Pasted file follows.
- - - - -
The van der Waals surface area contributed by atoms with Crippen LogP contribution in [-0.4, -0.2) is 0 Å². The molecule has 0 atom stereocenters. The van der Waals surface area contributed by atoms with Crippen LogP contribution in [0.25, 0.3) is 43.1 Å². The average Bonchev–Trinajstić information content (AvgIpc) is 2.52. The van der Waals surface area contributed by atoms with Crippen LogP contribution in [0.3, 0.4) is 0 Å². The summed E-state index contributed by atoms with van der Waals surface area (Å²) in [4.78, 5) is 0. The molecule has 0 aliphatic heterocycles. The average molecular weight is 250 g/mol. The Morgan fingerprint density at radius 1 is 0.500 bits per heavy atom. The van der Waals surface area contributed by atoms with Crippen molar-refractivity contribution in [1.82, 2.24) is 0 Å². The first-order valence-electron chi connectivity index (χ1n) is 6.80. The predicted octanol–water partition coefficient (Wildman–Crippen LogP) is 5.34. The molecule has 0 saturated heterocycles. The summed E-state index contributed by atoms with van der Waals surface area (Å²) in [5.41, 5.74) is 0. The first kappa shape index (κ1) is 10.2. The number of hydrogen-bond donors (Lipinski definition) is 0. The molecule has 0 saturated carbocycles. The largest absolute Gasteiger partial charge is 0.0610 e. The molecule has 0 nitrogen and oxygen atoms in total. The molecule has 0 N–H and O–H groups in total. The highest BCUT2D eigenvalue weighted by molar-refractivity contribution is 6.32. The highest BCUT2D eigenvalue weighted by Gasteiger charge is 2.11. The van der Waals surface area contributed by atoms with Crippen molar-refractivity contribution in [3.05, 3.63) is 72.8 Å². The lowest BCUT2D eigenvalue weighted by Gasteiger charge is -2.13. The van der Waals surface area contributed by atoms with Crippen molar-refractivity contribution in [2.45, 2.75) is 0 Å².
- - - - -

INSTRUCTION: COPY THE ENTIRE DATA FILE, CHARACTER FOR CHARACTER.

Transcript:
The van der Waals surface area contributed by atoms with Crippen LogP contribution in [-0.4, -0.2) is 0 Å². The molecule has 0 atom stereocenters. The van der Waals surface area contributed by atoms with Crippen LogP contribution in [0.25, 0.3) is 43.1 Å². The average Bonchev–Trinajstić information content (AvgIpc) is 2.52. The van der Waals surface area contributed by atoms with Crippen LogP contribution in [0.3, 0.4) is 0 Å². The summed E-state index contributed by atoms with van der Waals surface area (Å²) in [4.78, 5) is 0. The molecule has 0 aliphatic heterocycles. The average molecular weight is 250 g/mol. The Morgan fingerprint density at radius 1 is 0.500 bits per heavy atom. The van der Waals surface area contributed by atoms with Crippen molar-refractivity contribution in [1.82, 2.24) is 0 Å². The first-order valence-electron chi connectivity index (χ1n) is 6.80. The predicted octanol–water partition coefficient (Wildman–Crippen LogP) is 5.34. The molecule has 0 saturated heterocycles. The summed E-state index contributed by atoms with van der Waals surface area (Å²) in [5.41, 5.74) is 0. The first kappa shape index (κ1) is 10.2. The number of hydrogen-bond donors (Lipinski definition) is 0. The molecule has 0 saturated carbocycles. The largest absolute Gasteiger partial charge is 0.0610 e. The molecule has 0 nitrogen and oxygen atoms in total. The molecule has 0 N–H and O–H groups in total. The highest BCUT2D eigenvalue weighted by molar-refractivity contribution is 6.32. The highest BCUT2D eigenvalue weighted by Gasteiger charge is 2.11. The van der Waals surface area contributed by atoms with Crippen molar-refractivity contribution in [3.05, 3.63) is 72.8 Å². The lowest BCUT2D eigenvalue weighted by Gasteiger charge is -2.13. The van der Waals surface area contributed by atoms with Crippen molar-refractivity contribution in [2.45, 2.75) is 0 Å².